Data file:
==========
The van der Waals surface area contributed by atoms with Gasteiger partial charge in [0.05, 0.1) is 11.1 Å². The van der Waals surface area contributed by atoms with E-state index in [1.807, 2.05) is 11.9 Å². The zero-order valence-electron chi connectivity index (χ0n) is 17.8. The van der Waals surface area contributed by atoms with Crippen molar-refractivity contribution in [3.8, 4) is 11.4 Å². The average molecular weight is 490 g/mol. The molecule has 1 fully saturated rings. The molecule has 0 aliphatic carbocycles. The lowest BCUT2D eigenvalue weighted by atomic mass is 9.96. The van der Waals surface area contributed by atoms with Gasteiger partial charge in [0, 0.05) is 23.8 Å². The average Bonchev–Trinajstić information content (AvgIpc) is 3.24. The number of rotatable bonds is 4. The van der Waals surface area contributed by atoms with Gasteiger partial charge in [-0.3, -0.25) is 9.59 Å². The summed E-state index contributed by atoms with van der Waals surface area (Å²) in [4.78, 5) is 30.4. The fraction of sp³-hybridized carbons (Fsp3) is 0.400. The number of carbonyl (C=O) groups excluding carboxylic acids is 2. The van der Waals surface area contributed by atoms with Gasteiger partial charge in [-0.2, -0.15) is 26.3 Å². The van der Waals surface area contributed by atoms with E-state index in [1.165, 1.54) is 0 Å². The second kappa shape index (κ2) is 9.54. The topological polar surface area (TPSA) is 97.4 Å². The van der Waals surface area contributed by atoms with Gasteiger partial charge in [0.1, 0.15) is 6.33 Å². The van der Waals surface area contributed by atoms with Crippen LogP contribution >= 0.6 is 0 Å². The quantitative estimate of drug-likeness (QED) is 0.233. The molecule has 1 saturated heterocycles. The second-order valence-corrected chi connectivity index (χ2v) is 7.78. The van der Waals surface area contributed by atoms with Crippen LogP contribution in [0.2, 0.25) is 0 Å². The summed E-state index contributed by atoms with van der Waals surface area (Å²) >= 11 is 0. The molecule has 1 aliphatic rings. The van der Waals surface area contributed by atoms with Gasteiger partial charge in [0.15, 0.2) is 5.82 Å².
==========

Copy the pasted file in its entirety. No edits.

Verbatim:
The van der Waals surface area contributed by atoms with Gasteiger partial charge in [0.05, 0.1) is 11.1 Å². The van der Waals surface area contributed by atoms with E-state index in [1.807, 2.05) is 11.9 Å². The zero-order valence-electron chi connectivity index (χ0n) is 17.8. The van der Waals surface area contributed by atoms with Crippen molar-refractivity contribution in [3.8, 4) is 11.4 Å². The average molecular weight is 490 g/mol. The molecule has 1 fully saturated rings. The molecule has 0 aliphatic carbocycles. The lowest BCUT2D eigenvalue weighted by atomic mass is 9.96. The van der Waals surface area contributed by atoms with Gasteiger partial charge in [0, 0.05) is 23.8 Å². The average Bonchev–Trinajstić information content (AvgIpc) is 3.24. The number of rotatable bonds is 4. The van der Waals surface area contributed by atoms with Gasteiger partial charge in [-0.3, -0.25) is 9.59 Å². The summed E-state index contributed by atoms with van der Waals surface area (Å²) in [4.78, 5) is 30.4. The fraction of sp³-hybridized carbons (Fsp3) is 0.400. The number of carbonyl (C=O) groups excluding carboxylic acids is 2. The van der Waals surface area contributed by atoms with Gasteiger partial charge in [-0.2, -0.15) is 26.3 Å². The van der Waals surface area contributed by atoms with E-state index in [1.165, 1.54) is 0 Å². The second kappa shape index (κ2) is 9.54. The topological polar surface area (TPSA) is 97.4 Å². The van der Waals surface area contributed by atoms with Gasteiger partial charge in [0.1, 0.15) is 6.33 Å². The van der Waals surface area contributed by atoms with Crippen LogP contribution >= 0.6 is 0 Å². The quantitative estimate of drug-likeness (QED) is 0.233. The molecule has 1 saturated heterocycles. The second-order valence-corrected chi connectivity index (χ2v) is 7.78. The van der Waals surface area contributed by atoms with Crippen LogP contribution in [0.2, 0.25) is 0 Å². The summed E-state index contributed by atoms with van der Waals surface area (Å²) >= 11 is 0. The molecule has 1 aliphatic rings. The van der Waals surface area contributed by atoms with Gasteiger partial charge in [0.15, 0.2) is 5.82 Å².